In 2014, Dr. Ciancio was the recipient of one of the ADA’s greatest honors, the Norton M. Ross Award for Excellence in Clinical Research. In an ADA News interview where the honor was announced, Dr. Ciancio credited Dr. Ross himself as a mentor.

"[Dr. Ross] is one of the first who introduced me to the basic principles of clinical research,” Dr. Ciancio said at the time. “He pioneered the concept of evidence-based dentistry, which was unheard of 40 years ago when I began my clinical research. We'd worked together over the years. As a matter of fact, the first monograph I ever published was with him. It was on pharmacology."

Lorne M. Golub, D.M.D., distinguished professor of oral biology at pathology at Stony Brook University’s School of Dental Medicine, who, along with Michael Glick, D.M.D, nominated Dr. Ciancio for the Norton M. Ross Award for Excellence in Clinical Research, said that Dr. Ciancio “was widely recognized as an international expert in the pharmacological management of oral and related systemic diseases … I miss him deeply.”

Dr. Glick, former editor of The Journal of the American Dental Association and professor in oral diagnostic sciences at the University at Buffalo School of Dental Medicine, said Dr. Ciancio was a “mentor, friend and colleague … He has a legacy that will endure for a long, long time.”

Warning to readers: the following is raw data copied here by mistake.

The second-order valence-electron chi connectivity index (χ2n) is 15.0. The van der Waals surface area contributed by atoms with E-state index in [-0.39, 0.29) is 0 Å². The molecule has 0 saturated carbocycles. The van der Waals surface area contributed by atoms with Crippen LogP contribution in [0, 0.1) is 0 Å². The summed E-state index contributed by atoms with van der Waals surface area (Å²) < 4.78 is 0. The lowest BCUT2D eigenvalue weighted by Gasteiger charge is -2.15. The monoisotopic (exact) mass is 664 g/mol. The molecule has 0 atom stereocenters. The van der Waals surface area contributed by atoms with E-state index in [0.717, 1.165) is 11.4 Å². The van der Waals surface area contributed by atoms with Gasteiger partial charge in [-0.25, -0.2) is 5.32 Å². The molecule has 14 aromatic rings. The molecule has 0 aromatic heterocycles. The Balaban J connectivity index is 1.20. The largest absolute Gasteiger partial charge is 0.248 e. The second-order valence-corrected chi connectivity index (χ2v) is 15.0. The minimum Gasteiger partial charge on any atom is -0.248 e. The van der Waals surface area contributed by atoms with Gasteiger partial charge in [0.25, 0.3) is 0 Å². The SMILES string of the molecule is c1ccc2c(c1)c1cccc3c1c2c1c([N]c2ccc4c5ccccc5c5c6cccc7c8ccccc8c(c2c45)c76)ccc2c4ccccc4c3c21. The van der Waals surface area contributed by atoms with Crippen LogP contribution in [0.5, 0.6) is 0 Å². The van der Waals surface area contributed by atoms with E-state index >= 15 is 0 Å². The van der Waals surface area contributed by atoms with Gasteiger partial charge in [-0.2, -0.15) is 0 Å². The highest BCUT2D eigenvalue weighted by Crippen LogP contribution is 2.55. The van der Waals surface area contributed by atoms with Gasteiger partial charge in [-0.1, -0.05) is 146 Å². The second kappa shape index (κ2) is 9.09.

Joseph J. Zambon, D.D.S., Ph.D., dean of the University at Buffalo School of Dental Medicine, said in an email to the academic community that Dr. Ciancio was “one of the world’s leading figures in periodontology, and he was the longest-serving department chair in all of SUNY.”

Dr. Zambon said that the school plans on celebrating Dr. Ciancio’s career and life at an upcoming symposium in his honor – “The Cutting Edge of Clinical Research in Oral Health” — to be held at a future date in 2021.

Dr. Ciancio is survived by his wife, Marilyn Ciancio, children Michele Bessinger and Sebastian J. Ciancio, and four grandchildren, according to his obituary.

Memorials may be made in Dr. Ciancio's memory to the University at Buffalo School of Dental Medicine Scholarship Fund.